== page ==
Survey shows sketchy progress on full cost recovery

More than a quarter of charities are making a loss of at least 3.3 per cent of their income on public service delivery contracts, according to research.

However, the survey also found that only 25 per cent of charities are making a surplus of 1.5 per cent or more of their income from government contracts.

Finance Count 2007, which is run jointly by the Charity Finance Directors’ Group and benchmarking company Agenda Consulting, analysed the performance of 184 medium and large UK charities, which together represent almost 15 per cent of the voluntary sector workforce with total net assets worth over £3.8bn.

“We know that progress on full cost recovery has been sketchy,” said Ernese Skinner, policy and campaigns officer at CFDG.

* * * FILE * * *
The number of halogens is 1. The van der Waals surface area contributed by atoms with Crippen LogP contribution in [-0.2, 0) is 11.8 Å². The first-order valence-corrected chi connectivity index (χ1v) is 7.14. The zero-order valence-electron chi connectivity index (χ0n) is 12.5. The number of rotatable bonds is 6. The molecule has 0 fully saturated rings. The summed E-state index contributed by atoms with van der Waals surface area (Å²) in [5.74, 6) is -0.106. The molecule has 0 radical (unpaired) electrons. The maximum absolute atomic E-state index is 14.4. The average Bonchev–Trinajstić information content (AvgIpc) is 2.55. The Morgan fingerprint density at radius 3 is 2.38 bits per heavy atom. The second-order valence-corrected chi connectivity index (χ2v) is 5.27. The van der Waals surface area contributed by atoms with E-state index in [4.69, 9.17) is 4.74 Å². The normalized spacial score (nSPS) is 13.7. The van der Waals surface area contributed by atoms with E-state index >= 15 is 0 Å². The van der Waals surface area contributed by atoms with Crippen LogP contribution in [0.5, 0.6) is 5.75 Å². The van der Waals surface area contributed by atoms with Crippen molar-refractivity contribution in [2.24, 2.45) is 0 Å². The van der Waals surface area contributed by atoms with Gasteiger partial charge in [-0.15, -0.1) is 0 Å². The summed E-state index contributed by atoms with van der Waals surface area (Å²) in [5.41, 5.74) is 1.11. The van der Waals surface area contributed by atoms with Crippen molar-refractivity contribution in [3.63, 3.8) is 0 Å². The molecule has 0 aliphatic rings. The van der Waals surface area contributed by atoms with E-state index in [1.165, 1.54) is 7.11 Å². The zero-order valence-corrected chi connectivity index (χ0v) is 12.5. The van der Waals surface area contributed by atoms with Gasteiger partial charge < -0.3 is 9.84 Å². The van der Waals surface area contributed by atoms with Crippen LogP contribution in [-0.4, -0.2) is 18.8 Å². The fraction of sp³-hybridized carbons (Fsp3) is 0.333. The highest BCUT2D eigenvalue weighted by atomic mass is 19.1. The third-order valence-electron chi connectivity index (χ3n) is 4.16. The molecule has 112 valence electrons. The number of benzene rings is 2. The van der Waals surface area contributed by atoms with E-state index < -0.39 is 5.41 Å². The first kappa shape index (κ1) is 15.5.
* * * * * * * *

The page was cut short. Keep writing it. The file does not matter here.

However, Skinner warned that these results may not be representative of the whole sector. “The charities involved in this technical benchmarking project are self-selecting and are very committed and efficient already in this area and therefore the underlying picture of full cost recovery across the sector is likely to be more negative,” she said.

Roger Parry, director of Agenda Consulting, said that individual charities needed to work out what their cost recovery targets are. “While charities with large unrestricted fundraising projects can absorb losses from public service delivery, other organisations which do not have other income streams may not be able to cover these losses,” he said.

“Charities can use these results to compare themselves against how other organisations are performing and engage with the relevant issues,” Parry added.

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